News and Events

New amendment to Town and Country Planning Act 1990 to speed up neighbourhood planning

View profile for Helen Porter
  • Posted
  • Author

The Housing and Planning Bill has now had its second reading in the House of Lords on 26 January 2016, after passing through the House of Commons. The next stage for the bill is scrutiny by a House of Lords committee who will look at the bill line by line. The committee will produce a report on the Bill and it will then go for a final third reading in the House of Lords before both Houses consider any amendments and the Bill receives Royal Assent.

The overriding purpose of this Bill is to speed up neighbourhood planning, by providing confidence in the planning system in order to deliver on the Government’s promise to deliver new homes.

One provision is the proposal to allow for a dispute procedure to speed up the approval of S106 agreements which will be inserted into the Town and Country Planning Act 1990 as a new Schedule 9A. You will find this on pages 163 - 168 of the Bill.

In brief, this proposal is as follows:

  1. Where an applicant has made an application for planning permission to a local planning authority and there are unresolved issues regarding what should be the terms of the s106 agreement which cannot be agreed between the applicant and the local authority then the Secretary of State (upon receipt of a request to do so from either party) must appoint a person to assist with the resolution of the unresolved issues where the Secretary of State thinks that the local planning authority would be likely to grant the application if satisfactory planning obligations were entered into.
  2. Both parties will have to co-operate with the appointed person and comply with any reasonable requests to provide information, documents or take part in meetings.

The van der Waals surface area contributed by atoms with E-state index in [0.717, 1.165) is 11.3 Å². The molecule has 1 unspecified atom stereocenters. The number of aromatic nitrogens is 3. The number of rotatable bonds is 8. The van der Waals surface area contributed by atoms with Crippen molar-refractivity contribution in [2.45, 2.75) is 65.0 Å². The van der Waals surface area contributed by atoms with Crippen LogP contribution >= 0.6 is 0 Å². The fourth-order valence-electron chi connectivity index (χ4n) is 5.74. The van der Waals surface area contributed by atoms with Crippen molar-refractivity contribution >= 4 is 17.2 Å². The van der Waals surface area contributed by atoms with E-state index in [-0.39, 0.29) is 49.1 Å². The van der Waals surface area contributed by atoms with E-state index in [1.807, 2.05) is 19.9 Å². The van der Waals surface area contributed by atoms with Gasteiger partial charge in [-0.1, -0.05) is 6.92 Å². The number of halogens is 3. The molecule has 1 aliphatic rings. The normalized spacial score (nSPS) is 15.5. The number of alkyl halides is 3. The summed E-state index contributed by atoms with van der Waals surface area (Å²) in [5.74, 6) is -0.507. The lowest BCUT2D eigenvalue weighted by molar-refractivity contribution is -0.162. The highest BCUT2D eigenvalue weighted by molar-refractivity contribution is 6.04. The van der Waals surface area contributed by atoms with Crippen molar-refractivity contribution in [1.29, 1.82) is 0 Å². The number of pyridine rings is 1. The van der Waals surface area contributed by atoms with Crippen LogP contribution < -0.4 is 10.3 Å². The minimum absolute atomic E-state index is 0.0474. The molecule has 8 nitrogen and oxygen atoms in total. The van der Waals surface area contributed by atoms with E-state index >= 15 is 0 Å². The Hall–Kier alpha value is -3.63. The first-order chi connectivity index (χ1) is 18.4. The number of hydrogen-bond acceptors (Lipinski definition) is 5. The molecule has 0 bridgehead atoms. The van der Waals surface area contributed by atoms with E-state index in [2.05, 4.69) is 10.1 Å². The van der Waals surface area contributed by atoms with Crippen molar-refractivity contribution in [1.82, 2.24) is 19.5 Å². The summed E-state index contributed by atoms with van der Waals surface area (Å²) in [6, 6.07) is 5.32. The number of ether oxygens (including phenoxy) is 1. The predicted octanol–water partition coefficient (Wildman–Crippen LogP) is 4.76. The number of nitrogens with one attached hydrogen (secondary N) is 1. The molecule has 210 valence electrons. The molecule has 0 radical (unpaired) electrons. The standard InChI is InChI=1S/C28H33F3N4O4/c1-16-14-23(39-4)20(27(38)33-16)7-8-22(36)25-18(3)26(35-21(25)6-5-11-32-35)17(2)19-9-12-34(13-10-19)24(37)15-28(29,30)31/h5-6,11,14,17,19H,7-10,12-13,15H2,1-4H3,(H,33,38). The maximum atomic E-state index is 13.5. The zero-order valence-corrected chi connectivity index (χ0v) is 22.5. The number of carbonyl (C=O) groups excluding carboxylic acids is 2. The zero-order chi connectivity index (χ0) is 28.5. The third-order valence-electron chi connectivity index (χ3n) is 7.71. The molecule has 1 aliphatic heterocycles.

3. The appointed person will prepare a report for both parties identifying the unresolved issues and indicating the steps taken since his appointment to resolve the issues. If before the report is sent, the parties agree the terms of the s106 agreement this will be included in the report. The report should set out the appointed persons recommendations as to what terms would be appropriate bearing in mind any template published by the Secretary of State.
  4. If the local authority determines an application where planning obligations have been entered into with the local authority and the s106 agreement accords with the recommendations in the appointed person’s report then the local authority must not refuse the application on a ground that relates to the appropriateness of the s106 agreement.
  5. The local authority cannot refuse permission and the applicant cannot appeal until the process is complete.

The proposals are a brief outline of a new regime to speed up the negotiation and conclusion of s106 agreements, although as currently drafted there are a number of outstanding points to consider such as the costs involved in making an application, the timeframes for each stage and also how this will be managed by the Secretary of State. This procedure will benefit those applicants whose s106 agreement negotiations have been delayed and have thus blocked their applications for planning permission. Currently as drafted it is unclear whether the procedure will be cost effective and time efficient to make any real difference in the negotiation of s106 agreements.


This is for information purposes only and is no substitute for, and should not be interpreted as, legal advice.  All content was correct at the time of publishing and we cannot be held responsible for any changes that may invalidate this article.